[tpm] Is there a three-way version of...

Uri Guttman uri at StemSystems.com
Sat May 30 12:29:11 PDT 2009

>>>>> "SF" == Shaun Fryer <sfryer at sourcery.ca> writes:

  SF> This is interesting. I learned something new. Now I'm personally
  SF> curious if there's an operator that instead of doing "or equals", does
  SF> "equals or". For instance, I find myself doing this alot (particularly
  SF> in accessors/setters)...

  SF> $x = $y if defined $y;

or you can do:

$x = $y // $x ;

as for accessors/setters i bet you are doing something like this:

sub foo {

	my $self = shift ;
	my $val = shift ;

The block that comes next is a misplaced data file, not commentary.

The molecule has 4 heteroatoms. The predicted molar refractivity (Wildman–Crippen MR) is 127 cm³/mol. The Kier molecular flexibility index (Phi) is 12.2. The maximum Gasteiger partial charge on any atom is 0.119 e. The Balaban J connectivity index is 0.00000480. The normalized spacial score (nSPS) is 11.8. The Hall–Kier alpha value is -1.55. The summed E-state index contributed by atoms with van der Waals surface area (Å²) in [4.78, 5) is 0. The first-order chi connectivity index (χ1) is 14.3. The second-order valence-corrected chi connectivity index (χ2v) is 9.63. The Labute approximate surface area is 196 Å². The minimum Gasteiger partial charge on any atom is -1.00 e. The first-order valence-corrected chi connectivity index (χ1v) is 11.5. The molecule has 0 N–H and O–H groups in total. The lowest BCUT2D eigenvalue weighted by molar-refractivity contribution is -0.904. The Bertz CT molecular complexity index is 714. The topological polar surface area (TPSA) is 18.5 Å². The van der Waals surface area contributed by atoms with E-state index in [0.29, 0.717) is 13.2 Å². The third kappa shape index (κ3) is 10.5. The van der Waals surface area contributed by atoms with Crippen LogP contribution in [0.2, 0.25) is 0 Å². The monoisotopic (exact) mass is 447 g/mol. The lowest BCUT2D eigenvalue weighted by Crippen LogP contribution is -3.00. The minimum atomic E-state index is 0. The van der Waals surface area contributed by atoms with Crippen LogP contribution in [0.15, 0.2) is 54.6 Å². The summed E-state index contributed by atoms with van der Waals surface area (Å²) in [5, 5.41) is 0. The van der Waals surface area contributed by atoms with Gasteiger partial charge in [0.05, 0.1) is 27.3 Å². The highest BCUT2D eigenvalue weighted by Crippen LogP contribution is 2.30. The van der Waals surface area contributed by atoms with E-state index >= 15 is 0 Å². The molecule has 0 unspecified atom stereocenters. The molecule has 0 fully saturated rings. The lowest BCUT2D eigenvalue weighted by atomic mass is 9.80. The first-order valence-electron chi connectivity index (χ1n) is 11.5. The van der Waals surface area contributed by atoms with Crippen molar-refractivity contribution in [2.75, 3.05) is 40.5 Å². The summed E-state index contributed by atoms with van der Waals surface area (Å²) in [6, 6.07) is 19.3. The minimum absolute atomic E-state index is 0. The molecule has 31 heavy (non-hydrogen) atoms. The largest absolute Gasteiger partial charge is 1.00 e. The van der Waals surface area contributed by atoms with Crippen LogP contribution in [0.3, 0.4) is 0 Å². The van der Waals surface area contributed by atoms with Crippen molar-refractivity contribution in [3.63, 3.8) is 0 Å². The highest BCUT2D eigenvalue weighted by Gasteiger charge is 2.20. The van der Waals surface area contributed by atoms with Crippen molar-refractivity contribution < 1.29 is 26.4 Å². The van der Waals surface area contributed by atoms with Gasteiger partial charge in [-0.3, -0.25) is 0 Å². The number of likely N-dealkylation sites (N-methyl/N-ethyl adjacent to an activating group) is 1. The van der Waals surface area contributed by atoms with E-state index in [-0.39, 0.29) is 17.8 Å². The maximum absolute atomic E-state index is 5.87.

$self->{foo} = $val if defined $val ;

	return $self->{foo} ;

that has a minor flaw. you can't tell if val was passed in vs a real
undef was passed in. as in which of these will undef the value?

	foo() ;
	foo( undef ) ;

in the above code, neither will undef it and both do the same thing
which is just return the old value.

the proper solution (which also eliminates your reverse defined or
problem) is to check @_'s length. this way you know if any arg was
passed in for val. there are variations on this but this is one simple

sub foo {
	my( $self, $val ) = @_ ;

# see if any args were passed to foo(). note that the object is first so
# don't count it.

	$self->{foo} = $val if @_ > 1 ;
# another variant is:
#	$self->{foo} = $_[1] if @_ > 1 ;
# and if you shifted out the object then this would work:
#	$self->{foo} = shift if @_ ;

	return $self->{foo} ;


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